Last night in the Benes Room, OWU President Rock Jones conferred an Honorary Doctor of Divinity on the Reverend Dr. Harold Good for his dedication to peace, justice and reconciliation.
Although Good’s distinguished careers in the ministry and as Director of the Corrymeela Center for Reconciliation are widely known, it is one particular incident that highlights the integrity of the man and what belief in that integrity was able to accomplish.
In 1998, the Good Friday Agreement raised hopes for stability in Northern Ireland, which long had been rocked by sectarian violence and bloodshed.
But by 2005, while considerable progress had been made, the decommissioning of arms held by the Irish Republican Army was stalled.
Verification of weapons decommissioning would be difficult because no member of the IRA could be photographed surrendering weapons; such an action would be considered treasonous.
It was decided that independent witnesses to the decommissioning were necessary and the governments of Great Britain and Ireland turned to two men whose veracity would be unquestioned: Father Alec Reid, a Roman Catholic priest; and the Reverend Harold Good.
For nine days in multiple locations, the two men witnessed the decommissioning of a huge weapons cache. The duo watched the entire process minute by minute, and at the end made a statement that all weapons had been decommissioned—and “this development will become a benchmark for the peaceful resolution of political conflicts everywhere and that, for the people of Northern Ireland, it will herald the dawn of a new era of peace.”
Both the British and Irish governments were assured by the words of these two men and the peace process moved on.
Good was born in Northern Ireland, ordained to the Methodist ministry in 1962, and then came to the United States to earn a Master of Sacred Theology from Christian Theological Seminary in Indianapolis.
He served an inner-city congregation in the United States at the time of the assassination of the Reverend Dr. Martin Luther King Jr.
He then returned to a congregation in Northern Ireland, where he saw firsthand the devastating effects of the violence on innocent lives.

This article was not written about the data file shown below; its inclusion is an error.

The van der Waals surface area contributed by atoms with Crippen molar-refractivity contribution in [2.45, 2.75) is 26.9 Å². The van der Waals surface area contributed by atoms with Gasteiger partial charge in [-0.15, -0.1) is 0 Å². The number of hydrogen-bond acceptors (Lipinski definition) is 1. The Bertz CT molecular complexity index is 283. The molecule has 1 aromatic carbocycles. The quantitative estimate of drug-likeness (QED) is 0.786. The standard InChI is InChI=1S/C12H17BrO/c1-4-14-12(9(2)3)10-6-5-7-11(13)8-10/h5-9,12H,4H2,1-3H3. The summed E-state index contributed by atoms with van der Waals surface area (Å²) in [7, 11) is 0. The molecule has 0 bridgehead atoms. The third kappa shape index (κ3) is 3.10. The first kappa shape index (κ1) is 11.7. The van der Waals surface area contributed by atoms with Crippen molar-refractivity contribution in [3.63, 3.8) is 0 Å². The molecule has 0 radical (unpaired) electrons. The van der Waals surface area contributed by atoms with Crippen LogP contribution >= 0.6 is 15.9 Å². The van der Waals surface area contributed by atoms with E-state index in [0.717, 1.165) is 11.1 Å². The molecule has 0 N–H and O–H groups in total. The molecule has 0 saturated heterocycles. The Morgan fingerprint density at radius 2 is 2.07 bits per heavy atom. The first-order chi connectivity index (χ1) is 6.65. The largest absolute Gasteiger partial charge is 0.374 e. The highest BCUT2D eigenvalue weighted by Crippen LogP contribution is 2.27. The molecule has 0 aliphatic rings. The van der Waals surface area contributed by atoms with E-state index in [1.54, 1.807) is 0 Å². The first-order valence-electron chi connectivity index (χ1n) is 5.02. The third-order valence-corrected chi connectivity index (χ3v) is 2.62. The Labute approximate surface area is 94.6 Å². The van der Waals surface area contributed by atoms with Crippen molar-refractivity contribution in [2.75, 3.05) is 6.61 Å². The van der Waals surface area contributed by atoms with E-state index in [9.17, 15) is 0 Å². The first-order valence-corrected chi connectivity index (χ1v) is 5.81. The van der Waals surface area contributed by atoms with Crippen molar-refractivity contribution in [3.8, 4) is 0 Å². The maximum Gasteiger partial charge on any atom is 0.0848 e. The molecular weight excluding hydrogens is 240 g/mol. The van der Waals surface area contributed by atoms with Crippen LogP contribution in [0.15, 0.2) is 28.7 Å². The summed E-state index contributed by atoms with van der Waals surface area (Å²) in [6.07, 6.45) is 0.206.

In 1973, he became director of the Corrymeela Centre for Reconciliation, a place where both Catholics and Protestants could find a haven from the hostilities and where there he created the opportunity for peaceful interchange between those of differing religious, social, and political views.
He returned to the active ministry in 1979, and in 2001, was elected president of the Methodist Church in Ireland.
He retired in 2002.
“Dr. Good exemplifies the core values of Ohio Wesleyan University, especially in relation to his substantial leadership in religious and racial reconciliation,” said University Chaplain Jon Powers, Th.M.
“As the 2007 recipient of the World Methodist Peace Award (presented by the World Methodist Council), Dr. Good stands in league with other recipients of this award—Anwar Sadat, Jimmy Carter, Elias Chacour, Kofi Annan, and Nelson Mandela.”
“When we honor the Reverend Harold Good, we are honoring all that’s good in the human aspiration for a peaceful and just world—a world of shalom,” said Blake Michael, chair of Ohio Wesleyan’s Department of Religion.
In addition to the World Methodist Peace Award, Good has been recognized with the Rene Casin Human Rights Award from the Basque government; the Gandhi Foundation International Peace Award; and honorary doctoral degrees from Queen’s University in Belfast, the University of Ulster, and The Open University in the United Kingdom.
Queen Elizabeth II appointed him as a Member of the Order of the British Empire in 1970 and Officer of the Order of the British Empire in 1985.